Battle of Famous Albums can only happen when a band has two records that stand out in their discography and that are generally in very close competition with each other in terms of popularity and critical reception. If the band has more than two peaks, it won’t apply. Nor if one of the two peaks is regarded as much higher.
The main difference between the first and the second Oasis album is the following: Definitely Maybe is the portrait of a bunch of young, hungry rock ‘n’ rollers with nothing but a dream, while on (What’s the Story) Morning Glory they already sound like professional musicians trying to expand their territory as to gain worldwide success.
Now it is no secret that fans have forever argued on which of the two is better. Critical reception is usually favorable for both, their names ever-present in best-albums lists. Casual listeners will always associate Oasis more with Wonderwall and Don’t Look Back in Anger than Live Forever and Supersonic, so to them the second album represents the main attraction. Charting-wise, they were both #1 in UK, only in US creating a discrepancy with the former at #58 and the latter at #4.
Often when I have a hard time picking the favourite album from a band I care about, I start thinking which one would I suggest to a fan who’s never heard them before. In this case, I have no second thoughts about the decision: (What’s the Story) Morning Glory. Why? Accessibility is taken to a whole new level here – every single song has a memorable hook or a catchy chorus that you won’t be able to get out of your head. It is also much more inviting, with hits that would very soon cause entire stadiums to sing along. I am of course talking about Wonderwall, Don’t Look Back in Anger and Champagne Supernova. But that’s not all – each of those three songs sound completely different than anything from the previous album, whether we talk about genre (two of them are downright ballads), instrumentation (one of them’s acoustic), lead vocal (hi, Noel) and even length. And there’s other stuff on the album as well, such as the funny, harmony-wrapped She’s Electric, the contemplative Cast No Shadow or the two instrumental interludes. We can safely say that diversity is another new ingredient that they added to the mix when creating their second album.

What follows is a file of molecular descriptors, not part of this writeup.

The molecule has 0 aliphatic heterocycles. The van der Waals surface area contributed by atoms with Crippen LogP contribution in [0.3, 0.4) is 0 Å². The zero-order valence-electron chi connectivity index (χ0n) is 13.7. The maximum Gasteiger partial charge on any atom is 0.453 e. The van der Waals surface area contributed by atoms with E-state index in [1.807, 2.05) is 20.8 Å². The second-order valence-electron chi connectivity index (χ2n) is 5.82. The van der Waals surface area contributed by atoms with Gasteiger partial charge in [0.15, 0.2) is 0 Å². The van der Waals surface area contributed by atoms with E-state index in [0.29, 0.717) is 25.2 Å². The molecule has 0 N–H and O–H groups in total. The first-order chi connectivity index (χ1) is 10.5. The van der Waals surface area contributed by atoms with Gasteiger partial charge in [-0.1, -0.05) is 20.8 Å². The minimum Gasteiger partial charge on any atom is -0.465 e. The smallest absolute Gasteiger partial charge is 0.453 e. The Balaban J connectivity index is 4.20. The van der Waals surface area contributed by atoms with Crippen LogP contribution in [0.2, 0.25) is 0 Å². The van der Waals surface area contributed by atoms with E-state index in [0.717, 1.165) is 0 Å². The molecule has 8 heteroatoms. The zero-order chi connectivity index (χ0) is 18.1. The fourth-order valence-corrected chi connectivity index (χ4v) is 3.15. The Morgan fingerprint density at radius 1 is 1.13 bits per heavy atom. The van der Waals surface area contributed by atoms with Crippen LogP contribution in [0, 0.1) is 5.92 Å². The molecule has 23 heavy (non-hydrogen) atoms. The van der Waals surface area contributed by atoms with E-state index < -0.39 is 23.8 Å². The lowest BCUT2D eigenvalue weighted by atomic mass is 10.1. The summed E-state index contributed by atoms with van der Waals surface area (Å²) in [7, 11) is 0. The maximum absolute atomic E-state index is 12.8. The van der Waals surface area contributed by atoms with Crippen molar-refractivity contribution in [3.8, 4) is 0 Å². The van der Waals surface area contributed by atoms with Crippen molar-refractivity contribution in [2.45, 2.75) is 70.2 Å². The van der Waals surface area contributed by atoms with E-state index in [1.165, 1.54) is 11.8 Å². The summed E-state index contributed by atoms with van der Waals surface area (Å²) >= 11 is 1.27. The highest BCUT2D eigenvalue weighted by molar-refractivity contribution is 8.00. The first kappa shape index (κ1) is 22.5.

So yes, I would suggest (What’s the Story) Morning Glory as the starting point for Oasis any day. But that’s only part of the story and not the closing argument. The second question I ask myself is “Did they really need all this?”. Because every time I play Definitely Maybe I think it’s just perfect – one of the most inspired and inspiring collection of pop-rockers ever put together. I can’t help but feeling that adding new dimensions to their sound only caused Oasis to loose what I loved about them in the first place – the attitude towards music-making and towards life in general. The need to always rock the fuck out – only arguably Some Might Say and Morning Glory rock as hard as the majority of this album. The naïve, but oh-so-relatable life views (“You and I are gonna live forever”). The yearning, I-have-nothing-and-want-everything attitude (“Tonight I’m a rock ‘n’ roll star”). The youthful energy and enthusiasm (“Is it my imagination, or have I finally found something worth living for?”). This is more than just an accessible, catchy and diverse pop album, this is a way of living. And it makes the most sense when one hears it young. It is simply rock ‘n’ roll, or at least my idea of what rock ‘n’ roll should sound like and be about.
So to conclude, while (What’s the Story) Morning Glory may appeal to more people, I feel Definitely Maybe causes stronger and more personal reactions. I can only vote with my heart – the debut it is.
Categories: Battle of Famous Albums